California: More urban rentals, fewer suburban homes
STEVE CHIOTAKIS: A new quarterly report out today shows some big changes in how people along the West Coast live. Namely a shift in California -- fewer people are buying big houses in the suburbs and instead, they're renting in cities for much longer. The UCLA Anderson Forecast just released the study a few moments ago.
And Jerry Nickelsburg is one of the authors of the report. Good morning.
JERRY NICKELSBURG: Good morning. How are you?
CHIOTAKIS: Doing well. Your study says there will be more urban apartments being built and fewer single family homes. Why are people choosing to rent rather than buy?
NICKELSBURG: For two reasons -- one is in the housing bust, you had a lot of people who lost their homes. And so they're going to rent. And if you're going to rent, typically you rent closer to work. The second reason is that there's a large cohort that's now moving into household formations that's in their 20s. And people in their 20s demand multifamily housing closer to work.
CHIOTAKIS: Now I can see how more apartments and fewer homes would be bad for the housing market say, but construction is construction right?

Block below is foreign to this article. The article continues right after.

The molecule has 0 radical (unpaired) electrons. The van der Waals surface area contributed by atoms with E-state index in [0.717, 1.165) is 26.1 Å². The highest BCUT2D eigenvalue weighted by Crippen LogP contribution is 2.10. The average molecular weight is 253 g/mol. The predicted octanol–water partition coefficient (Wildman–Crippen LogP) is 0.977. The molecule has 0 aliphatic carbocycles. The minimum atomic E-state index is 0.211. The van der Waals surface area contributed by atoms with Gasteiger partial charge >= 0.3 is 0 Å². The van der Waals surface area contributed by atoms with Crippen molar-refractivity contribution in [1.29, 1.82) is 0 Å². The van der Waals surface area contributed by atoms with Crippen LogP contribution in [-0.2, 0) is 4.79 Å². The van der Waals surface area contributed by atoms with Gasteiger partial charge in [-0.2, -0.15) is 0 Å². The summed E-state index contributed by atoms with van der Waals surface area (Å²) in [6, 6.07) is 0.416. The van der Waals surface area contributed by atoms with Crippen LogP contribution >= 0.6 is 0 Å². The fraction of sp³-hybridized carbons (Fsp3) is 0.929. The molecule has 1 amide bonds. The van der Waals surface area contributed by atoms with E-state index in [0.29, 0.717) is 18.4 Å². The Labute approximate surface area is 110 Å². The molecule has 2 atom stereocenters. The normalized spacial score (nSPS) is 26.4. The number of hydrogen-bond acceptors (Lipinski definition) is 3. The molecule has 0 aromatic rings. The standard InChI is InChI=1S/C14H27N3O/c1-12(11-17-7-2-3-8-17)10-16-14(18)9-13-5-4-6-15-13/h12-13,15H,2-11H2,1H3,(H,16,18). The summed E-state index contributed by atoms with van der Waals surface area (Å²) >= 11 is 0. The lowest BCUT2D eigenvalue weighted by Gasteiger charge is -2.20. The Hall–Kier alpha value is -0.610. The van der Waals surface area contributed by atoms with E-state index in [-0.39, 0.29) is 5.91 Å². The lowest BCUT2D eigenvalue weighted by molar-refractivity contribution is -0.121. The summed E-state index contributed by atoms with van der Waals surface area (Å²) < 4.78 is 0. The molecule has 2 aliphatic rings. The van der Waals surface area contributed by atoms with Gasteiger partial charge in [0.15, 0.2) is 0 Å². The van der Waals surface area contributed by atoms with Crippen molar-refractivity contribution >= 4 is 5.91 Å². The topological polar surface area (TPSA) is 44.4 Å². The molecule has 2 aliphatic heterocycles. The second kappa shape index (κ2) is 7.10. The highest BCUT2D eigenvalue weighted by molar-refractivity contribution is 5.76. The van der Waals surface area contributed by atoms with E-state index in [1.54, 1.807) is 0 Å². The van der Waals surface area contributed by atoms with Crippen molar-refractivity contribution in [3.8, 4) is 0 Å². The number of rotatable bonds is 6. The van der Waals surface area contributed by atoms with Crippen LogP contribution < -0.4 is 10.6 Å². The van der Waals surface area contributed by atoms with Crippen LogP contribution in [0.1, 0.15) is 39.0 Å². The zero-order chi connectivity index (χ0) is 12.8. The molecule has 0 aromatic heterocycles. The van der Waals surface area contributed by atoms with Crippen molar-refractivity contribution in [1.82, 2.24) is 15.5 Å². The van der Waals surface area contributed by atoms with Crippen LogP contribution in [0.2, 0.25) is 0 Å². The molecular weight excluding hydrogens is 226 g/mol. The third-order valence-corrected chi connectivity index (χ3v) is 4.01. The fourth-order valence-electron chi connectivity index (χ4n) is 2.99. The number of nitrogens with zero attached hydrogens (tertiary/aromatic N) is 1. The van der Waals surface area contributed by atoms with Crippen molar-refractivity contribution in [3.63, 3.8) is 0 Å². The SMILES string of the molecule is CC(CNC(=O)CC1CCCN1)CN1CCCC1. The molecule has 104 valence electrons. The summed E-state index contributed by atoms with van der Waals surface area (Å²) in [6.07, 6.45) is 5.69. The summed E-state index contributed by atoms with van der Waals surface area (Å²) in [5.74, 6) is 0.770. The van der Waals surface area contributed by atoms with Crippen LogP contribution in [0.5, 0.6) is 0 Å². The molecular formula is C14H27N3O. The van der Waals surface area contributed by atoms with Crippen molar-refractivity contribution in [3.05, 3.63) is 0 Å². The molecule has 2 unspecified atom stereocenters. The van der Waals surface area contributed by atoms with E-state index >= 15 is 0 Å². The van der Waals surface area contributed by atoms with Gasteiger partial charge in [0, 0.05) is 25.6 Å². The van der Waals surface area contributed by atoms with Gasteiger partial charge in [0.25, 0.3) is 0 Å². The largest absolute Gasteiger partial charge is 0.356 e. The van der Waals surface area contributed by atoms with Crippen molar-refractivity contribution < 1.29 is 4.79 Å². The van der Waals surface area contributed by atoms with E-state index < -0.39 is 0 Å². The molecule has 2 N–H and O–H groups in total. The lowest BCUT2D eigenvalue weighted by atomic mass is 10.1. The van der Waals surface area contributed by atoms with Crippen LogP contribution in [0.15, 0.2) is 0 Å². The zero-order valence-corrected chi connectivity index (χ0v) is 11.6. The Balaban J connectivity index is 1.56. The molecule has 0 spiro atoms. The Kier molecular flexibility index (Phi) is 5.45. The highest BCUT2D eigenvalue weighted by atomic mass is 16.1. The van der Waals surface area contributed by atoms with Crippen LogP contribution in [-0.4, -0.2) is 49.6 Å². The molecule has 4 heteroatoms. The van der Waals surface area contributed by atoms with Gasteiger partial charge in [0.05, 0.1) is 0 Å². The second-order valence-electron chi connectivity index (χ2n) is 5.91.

NICKELSBURG: Construction is not construction. It takes fewer workers to build a multifamily unit than it does a single family unit. The other thing that's significant is that the multifamily housing will be closer to the major employment centers. That's closer to the coast. And the construction workers are living out in inland California where the big housing developments were being built in the last decade. So we've got a geographical shift here that does not bode well for recovery.
CHIOTAKIS: Is this economic trend, Jerry, where the rest of the nation is going as well?
NICKELSBURG: We've seen the shift to multifamily housing for those two reasons in the rest of the nation as well. And so even though the coast may be growing rapidly, it's still a drag. Ultimately it resolves itself, but that's going to take some years.
CHIOTAKIS: Jerry Nickelsburg, senior economist at UCLA's Anderson Forecast. Jerry thank you.
NICKELSBURG: You're quite welcome.